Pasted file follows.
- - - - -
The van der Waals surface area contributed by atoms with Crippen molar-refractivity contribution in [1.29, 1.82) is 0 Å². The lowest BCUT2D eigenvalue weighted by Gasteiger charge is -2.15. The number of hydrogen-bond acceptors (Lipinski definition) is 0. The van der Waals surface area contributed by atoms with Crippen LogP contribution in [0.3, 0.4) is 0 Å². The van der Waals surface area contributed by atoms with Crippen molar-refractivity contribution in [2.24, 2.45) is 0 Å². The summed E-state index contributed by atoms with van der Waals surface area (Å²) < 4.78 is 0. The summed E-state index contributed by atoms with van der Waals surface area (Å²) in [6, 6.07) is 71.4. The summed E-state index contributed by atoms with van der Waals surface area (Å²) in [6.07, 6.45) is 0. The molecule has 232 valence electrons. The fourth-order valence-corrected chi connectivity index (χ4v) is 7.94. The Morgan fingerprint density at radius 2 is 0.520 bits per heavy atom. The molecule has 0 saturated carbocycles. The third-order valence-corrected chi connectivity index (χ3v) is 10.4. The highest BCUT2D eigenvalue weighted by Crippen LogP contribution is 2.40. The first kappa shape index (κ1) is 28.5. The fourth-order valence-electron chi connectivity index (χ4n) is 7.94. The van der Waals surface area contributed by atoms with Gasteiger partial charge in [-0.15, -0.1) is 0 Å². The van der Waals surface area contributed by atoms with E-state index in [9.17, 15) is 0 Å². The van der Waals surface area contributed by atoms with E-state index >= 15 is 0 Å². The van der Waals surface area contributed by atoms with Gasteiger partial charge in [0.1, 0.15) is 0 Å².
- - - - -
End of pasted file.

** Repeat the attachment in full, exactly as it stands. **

The van der Waals surface area contributed by atoms with Crippen molar-refractivity contribution in [1.29, 1.82) is 0 Å². The lowest BCUT2D eigenvalue weighted by Gasteiger charge is -2.15. The number of hydrogen-bond acceptors (Lipinski definition) is 0. The van der Waals surface area contributed by atoms with Crippen LogP contribution in [0.3, 0.4) is 0 Å². The van der Waals surface area contributed by atoms with Crippen molar-refractivity contribution in [2.24, 2.45) is 0 Å². The summed E-state index contributed by atoms with van der Waals surface area (Å²) < 4.78 is 0. The summed E-state index contributed by atoms with van der Waals surface area (Å²) in [6, 6.07) is 71.4. The summed E-state index contributed by atoms with van der Waals surface area (Å²) in [6.07, 6.45) is 0. The molecule has 232 valence electrons. The fourth-order valence-corrected chi connectivity index (χ4v) is 7.94. The Morgan fingerprint density at radius 2 is 0.520 bits per heavy atom. The molecule has 0 saturated carbocycles. The third-order valence-corrected chi connectivity index (χ3v) is 10.4. The highest BCUT2D eigenvalue weighted by Crippen LogP contribution is 2.40. The first kappa shape index (κ1) is 28.5. The fourth-order valence-electron chi connectivity index (χ4n) is 7.94. The van der Waals surface area contributed by atoms with Gasteiger partial charge in [-0.15, -0.1) is 0 Å². The van der Waals surface area contributed by atoms with E-state index in [9.17, 15) is 0 Å². The van der Waals surface area contributed by atoms with E-state index >= 15 is 0 Å². The van der Waals surface area contributed by atoms with Gasteiger partial charge in [0.1, 0.15) is 0 Å².